Peacekeepers find they're now a military force, with an enemy
By David Abel | The Star-Ledger | 4/11/1999
PETROVIC, Macedonia -- The radio in Sgt. 1st Class James Lashelle's Humvee crackled.
"X-ray, this is Blue 5, we're taking direct fire," the voice said — calmly, almost casually. "We're in contact. They're all over us."
The message came during a routine patrol for Lashelle of Clinton, Iowa, and his company. The American soldiers had been patrolling the rocky border between Serbia and Macedonia for several weeks.
When the words of Staff Sgt. Christopher Stone, a 25-year-old father from Smiths Creek, Mich., came across the radio, the platoon sergeant thought his gunner was joking. "I didn't hear the edginess in his voice," Lashelle, who was cruising through the brush about three miles away, said last week. "But I should have known. Sergeant Stone would not have made a joke like that."
In 30 seconds, the radio had gone dead. Stone and two other cavalry scouts, Staff Sgt. Andrew Ramirez, 24, of Los Angeles, and Spc. Steven Gonzales, 24, of Huntsville, Texas, were gone. The trio from the 1st Squadron, 4th Cavalry of 1st Infantry Division had been snatched by the Serbs.
"I was very frustrated," Lashelle said in an interview Wednesday. He and other Americans here talked about losing three comrades and what it is like to be a part of an action that started as a peacekeeping mission and is now is military one.
Lashelle and the missing men came to Macedonia from their home base in Schweinfurt, Germany. Like U.S. soldiers before them, they thought they were going to be U.N. peacekeepers. Instead, they became part of a NATO force.
The U.S. presence is not welcomed by ethnic Serbs who live along the border in Macedonia. While the ethnic Albanians who have been expelled from Kosovo appreciate their help, many in Macedonia don't.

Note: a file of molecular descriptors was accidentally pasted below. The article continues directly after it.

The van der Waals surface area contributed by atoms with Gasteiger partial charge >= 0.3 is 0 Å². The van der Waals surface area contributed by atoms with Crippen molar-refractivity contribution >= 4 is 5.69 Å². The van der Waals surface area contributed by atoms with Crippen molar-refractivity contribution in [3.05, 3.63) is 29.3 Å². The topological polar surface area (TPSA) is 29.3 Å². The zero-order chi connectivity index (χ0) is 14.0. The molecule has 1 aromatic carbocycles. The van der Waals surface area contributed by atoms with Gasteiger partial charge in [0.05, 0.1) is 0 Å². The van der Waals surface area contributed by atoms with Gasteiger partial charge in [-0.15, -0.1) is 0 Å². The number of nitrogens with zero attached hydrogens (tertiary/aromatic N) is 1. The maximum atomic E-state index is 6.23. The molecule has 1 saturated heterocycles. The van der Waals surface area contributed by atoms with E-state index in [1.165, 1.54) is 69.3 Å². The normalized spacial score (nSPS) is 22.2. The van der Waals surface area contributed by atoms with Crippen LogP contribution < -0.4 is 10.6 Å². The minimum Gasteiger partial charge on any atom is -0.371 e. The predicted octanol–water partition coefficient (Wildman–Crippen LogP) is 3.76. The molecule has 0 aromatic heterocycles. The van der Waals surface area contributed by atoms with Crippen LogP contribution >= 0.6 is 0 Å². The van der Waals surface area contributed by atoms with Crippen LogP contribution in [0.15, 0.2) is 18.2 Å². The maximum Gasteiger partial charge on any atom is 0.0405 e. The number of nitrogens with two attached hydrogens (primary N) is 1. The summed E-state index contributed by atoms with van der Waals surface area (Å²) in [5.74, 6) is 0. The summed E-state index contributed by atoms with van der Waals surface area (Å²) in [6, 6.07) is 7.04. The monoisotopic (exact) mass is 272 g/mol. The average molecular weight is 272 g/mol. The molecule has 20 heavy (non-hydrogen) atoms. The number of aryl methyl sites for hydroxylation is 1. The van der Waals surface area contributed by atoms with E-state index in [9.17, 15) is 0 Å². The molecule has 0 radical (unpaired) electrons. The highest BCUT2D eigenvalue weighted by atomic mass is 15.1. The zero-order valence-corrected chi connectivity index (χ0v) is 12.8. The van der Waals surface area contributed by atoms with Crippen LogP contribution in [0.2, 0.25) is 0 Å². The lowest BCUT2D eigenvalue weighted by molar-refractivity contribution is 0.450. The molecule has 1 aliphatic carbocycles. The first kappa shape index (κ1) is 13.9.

Sgt. Ronald Hintay, 29, of San Diego, feels the pressure. This is his second tour in Macedonia. In 1995, he remembers locals smiled and waved as his convoy passed. Then, their Humvees were painted white and their helmets were blue, signifying their relationship with the United Nations. Even when NATO launched a month-long bombing campaign against the Bosnian-Serb forces later that year, the border remained quiet, Hintay said.
Conditions along the border, especially in ethnic Serbian areas within Macedonia, began to change when the United Nations mission ended in February. The bitterness has only increased since NATO began its bombing campaign March 24.
Now, at least 12,000 NATO troops have replaced the U.N. soldiers, which include about 500 U.S. soldiers, up from 350 when it was a U.N. operation. The blues and whites have been painted green. And there is more firepower.
"It's really become a hostile environment," Hintay said. "Soldiers used to marry locals and go downtown all the time. Now, you can't go there . . . It makes me disappointed. We're trying to help this country."
Some of the newly arrived U.S. soldiers are just confused.
Spc. Rachel Dawson, 20, of Cleveland, arrived in Camp Long here in Macedonia little more than a week ago from the 504th Brigade's base in Fort Hood, Texas. Taking a water break, Dawson, one of the few American women serving here, confessed she had little idea what the war was about.
"Really, I don't know why we're bombing Serbia," she said. "I just know what I hear on CNN. Someone's trying to get some land. I don't know."
Other soldiers said they understood the tension. They know they may be among the vanguard likely to push into Kosovo, whether as peacekeepers or as an invading force.
"The Serbians are killing the ethnic Albanians, and we're here to stop it because they're committing crimes against humanity," said Spc. Damon Harris, 26, of Springfield, Mo. When asked if he worried about an invasion, he answered, "Mine is not to ask who or why, but to do or die."
For now, American soldiers in Macedonia are patrolling the border. But there is evidence everywhere that their role has changed. When they were part of a U.N. peacekeeping mission, they flew flags and advertised their presence. Then they were observers.
Not now. Now they're a military force with an enemy.
Beefed-up patrols move surreptitiously along the border. Soldiers carry more ammunition and are required always to carry weapons and protective vests. They're also authorized to use deadly force if attacked.
"Everyone is very concerned about retribution," said Lt. Col. Jim Shufelt, commander of the U.S. forces here. "It's possible we can be shelled or there can be a terrorist attack. Anything is possible."
Like more soldiers being captured by the Serbs. Shufelt is adamant that Stone's patrol didn't cross the border as the Serbs say. He believes the patrol was ambushed in Macedonia.